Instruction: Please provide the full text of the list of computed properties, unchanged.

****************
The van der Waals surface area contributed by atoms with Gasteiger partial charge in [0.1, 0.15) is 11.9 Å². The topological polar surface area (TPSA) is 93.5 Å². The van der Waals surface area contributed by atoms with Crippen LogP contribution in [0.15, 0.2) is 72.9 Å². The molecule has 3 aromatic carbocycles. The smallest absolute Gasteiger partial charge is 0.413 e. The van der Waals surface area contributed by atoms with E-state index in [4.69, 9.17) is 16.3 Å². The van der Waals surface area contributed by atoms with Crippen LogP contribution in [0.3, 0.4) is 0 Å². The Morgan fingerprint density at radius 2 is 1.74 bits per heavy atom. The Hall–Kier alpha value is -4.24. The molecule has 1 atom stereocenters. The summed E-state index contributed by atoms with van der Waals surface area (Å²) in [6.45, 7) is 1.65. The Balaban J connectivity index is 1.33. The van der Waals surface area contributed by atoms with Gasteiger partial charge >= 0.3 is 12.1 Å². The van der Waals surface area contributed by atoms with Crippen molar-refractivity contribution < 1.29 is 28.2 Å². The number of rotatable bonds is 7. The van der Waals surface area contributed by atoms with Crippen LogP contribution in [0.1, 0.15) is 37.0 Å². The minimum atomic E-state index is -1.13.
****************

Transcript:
The van der Waals surface area contributed by atoms with Gasteiger partial charge in [0.1, 0.15) is 11.9 Å². The topological polar surface area (TPSA) is 93.5 Å². The van der Waals surface area contributed by atoms with Crippen LogP contribution in [0.15, 0.2) is 72.9 Å². The molecule has 3 aromatic carbocycles. The smallest absolute Gasteiger partial charge is 0.413 e. The van der Waals surface area contributed by atoms with E-state index in [4.69, 9.17) is 16.3 Å². The van der Waals surface area contributed by atoms with Crippen LogP contribution in [0.3, 0.4) is 0 Å². The Morgan fingerprint density at radius 2 is 1.74 bits per heavy atom. The Hall–Kier alpha value is -4.24. The molecule has 1 atom stereocenters. The summed E-state index contributed by atoms with van der Waals surface area (Å²) in [6.45, 7) is 1.65. The Balaban J connectivity index is 1.33. The van der Waals surface area contributed by atoms with Gasteiger partial charge >= 0.3 is 12.1 Å². The van der Waals surface area contributed by atoms with Crippen molar-refractivity contribution < 1.29 is 28.2 Å². The number of rotatable bonds is 7. The van der Waals surface area contributed by atoms with Crippen LogP contribution in [0.1, 0.15) is 37.0 Å². The minimum atomic E-state index is -1.13.